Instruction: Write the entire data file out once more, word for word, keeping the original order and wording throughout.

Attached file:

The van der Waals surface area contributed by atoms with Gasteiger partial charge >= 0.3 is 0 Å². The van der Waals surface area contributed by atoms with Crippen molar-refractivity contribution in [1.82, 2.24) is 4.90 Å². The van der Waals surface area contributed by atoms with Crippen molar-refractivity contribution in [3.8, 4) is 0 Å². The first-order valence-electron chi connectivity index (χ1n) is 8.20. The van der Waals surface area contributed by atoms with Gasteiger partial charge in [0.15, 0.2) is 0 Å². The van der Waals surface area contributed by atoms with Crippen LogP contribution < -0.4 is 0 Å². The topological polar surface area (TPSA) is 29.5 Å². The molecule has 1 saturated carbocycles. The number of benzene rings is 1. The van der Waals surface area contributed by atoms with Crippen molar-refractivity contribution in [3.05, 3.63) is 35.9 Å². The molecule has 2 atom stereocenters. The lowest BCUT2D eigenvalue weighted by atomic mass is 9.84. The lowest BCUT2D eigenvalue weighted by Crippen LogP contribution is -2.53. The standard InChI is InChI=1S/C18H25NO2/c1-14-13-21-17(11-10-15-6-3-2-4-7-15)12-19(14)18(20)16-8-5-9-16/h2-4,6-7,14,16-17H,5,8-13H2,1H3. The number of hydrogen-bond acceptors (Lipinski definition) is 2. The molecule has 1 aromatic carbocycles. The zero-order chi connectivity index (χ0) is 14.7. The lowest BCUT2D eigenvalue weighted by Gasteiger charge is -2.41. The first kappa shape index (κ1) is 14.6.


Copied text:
The van der Waals surface area contributed by atoms with Gasteiger partial charge >= 0.3 is 0 Å². The van der Waals surface area contributed by atoms with Crippen molar-refractivity contribution in [1.82, 2.24) is 4.90 Å². The van der Waals surface area contributed by atoms with Crippen molar-refractivity contribution in [3.8, 4) is 0 Å². The first-order valence-electron chi connectivity index (χ1n) is 8.20. The van der Waals surface area contributed by atoms with Gasteiger partial charge in [0.15, 0.2) is 0 Å². The van der Waals surface area contributed by atoms with Crippen LogP contribution < -0.4 is 0 Å². The topological polar surface area (TPSA) is 29.5 Å². The molecule has 1 saturated carbocycles. The number of benzene rings is 1. The van der Waals surface area contributed by atoms with Crippen molar-refractivity contribution in [3.05, 3.63) is 35.9 Å². The molecule has 2 atom stereocenters. The lowest BCUT2D eigenvalue weighted by atomic mass is 9.84. The lowest BCUT2D eigenvalue weighted by Crippen LogP contribution is -2.53. The standard InChI is InChI=1S/C18H25NO2/c1-14-13-21-17(11-10-15-6-3-2-4-7-15)12-19(14)18(20)16-8-5-9-16/h2-4,6-7,14,16-17H,5,8-13H2,1H3. The number of hydrogen-bond acceptors (Lipinski definition) is 2. The molecule has 1 aromatic carbocycles. The zero-order chi connectivity index (χ0) is 14.7. The lowest BCUT2D eigenvalue weighted by Gasteiger charge is -2.41. The first kappa shape index (κ1) is 14.6.